The Economic Determinants of Truancy
AbstractTruancy is often seen as irrational behaviour on the part of school age youth. This paper takes the opposite view and models truancy as the solution to a time allocation problem in which youths derive current returns from activities that reduce time spent at school. The model is estimated using a US panel dataset, the National Longitudinal Survey of Youth 1979, and the estimation allows for the possible endogeneity of returns from these competing activities. The results show that truancy is a function of the estimated economic returns from work, crime and school.
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Bibliographic InfoPaper provided by Centre for Analysis of Social Exclusion, LSE in its series CASE Papers with number case61.
Date of creation: Sep 2002
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truancy; returns to education;
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- Zvi Eckstein & Kenneth I. Wolpin, 1999. "Why Youths Drop Out of High School: The Impact of Preferences, Opportunities, and Abilities," Econometrica, Econometric Society, vol. 67(6), pages 1295-1340, November.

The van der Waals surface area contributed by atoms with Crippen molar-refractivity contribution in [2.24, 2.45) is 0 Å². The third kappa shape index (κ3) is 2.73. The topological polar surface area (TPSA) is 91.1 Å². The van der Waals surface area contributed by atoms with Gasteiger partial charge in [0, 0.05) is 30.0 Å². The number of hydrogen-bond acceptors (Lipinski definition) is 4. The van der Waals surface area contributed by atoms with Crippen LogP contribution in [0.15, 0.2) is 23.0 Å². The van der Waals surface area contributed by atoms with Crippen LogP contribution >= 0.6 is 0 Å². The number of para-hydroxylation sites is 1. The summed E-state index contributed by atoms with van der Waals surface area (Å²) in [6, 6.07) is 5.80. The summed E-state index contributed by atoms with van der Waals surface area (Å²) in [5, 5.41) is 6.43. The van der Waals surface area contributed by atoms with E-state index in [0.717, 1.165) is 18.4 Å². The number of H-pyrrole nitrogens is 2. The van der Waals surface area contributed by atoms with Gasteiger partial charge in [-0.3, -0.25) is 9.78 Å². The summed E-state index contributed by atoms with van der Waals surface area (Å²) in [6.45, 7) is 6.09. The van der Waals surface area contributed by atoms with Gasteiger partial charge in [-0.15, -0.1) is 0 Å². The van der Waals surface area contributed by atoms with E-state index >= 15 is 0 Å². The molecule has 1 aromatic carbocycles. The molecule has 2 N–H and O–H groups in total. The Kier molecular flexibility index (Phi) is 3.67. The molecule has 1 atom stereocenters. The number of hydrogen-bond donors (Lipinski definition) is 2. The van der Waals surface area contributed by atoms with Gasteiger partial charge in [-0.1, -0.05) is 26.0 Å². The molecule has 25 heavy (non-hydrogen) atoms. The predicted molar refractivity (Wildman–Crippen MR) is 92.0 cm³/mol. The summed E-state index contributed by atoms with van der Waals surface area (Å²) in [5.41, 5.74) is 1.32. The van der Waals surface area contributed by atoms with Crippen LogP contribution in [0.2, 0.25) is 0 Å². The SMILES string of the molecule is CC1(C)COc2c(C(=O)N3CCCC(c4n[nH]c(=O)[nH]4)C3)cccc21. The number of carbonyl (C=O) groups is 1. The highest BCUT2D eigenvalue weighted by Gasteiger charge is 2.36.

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- V. Joseph Hotz & Lixin Xu & Marta Tienda & Avner Ahituv, 1999. "Are There Returns to the Wages of Young Men from Working While in School?," JCPR Working Papers 101, Northwestern University/University of Chicago Joint Center for Poverty Research.
- Christian Dustmann & Najma Rajah & Stephen Smith, 1997.
"Teenage truancy, part-time working and wages,"
Journal of Population Economics,
Springer, vol. 10(4), pages 425-442.
- Kooreman, Peter, 2003.
"Time, Money, Peers, and Parents: Some Data and Theories on Teenage Behavior,"
IZA Discussion Papers
931, Institute for the Study of Labor (IZA).
- Peter Kooreman, 2007. "Time, money, peers, and parents; some data and theories on teenage behavior," Journal of Population Economics, Springer, vol. 20(1), pages 9-33, February.
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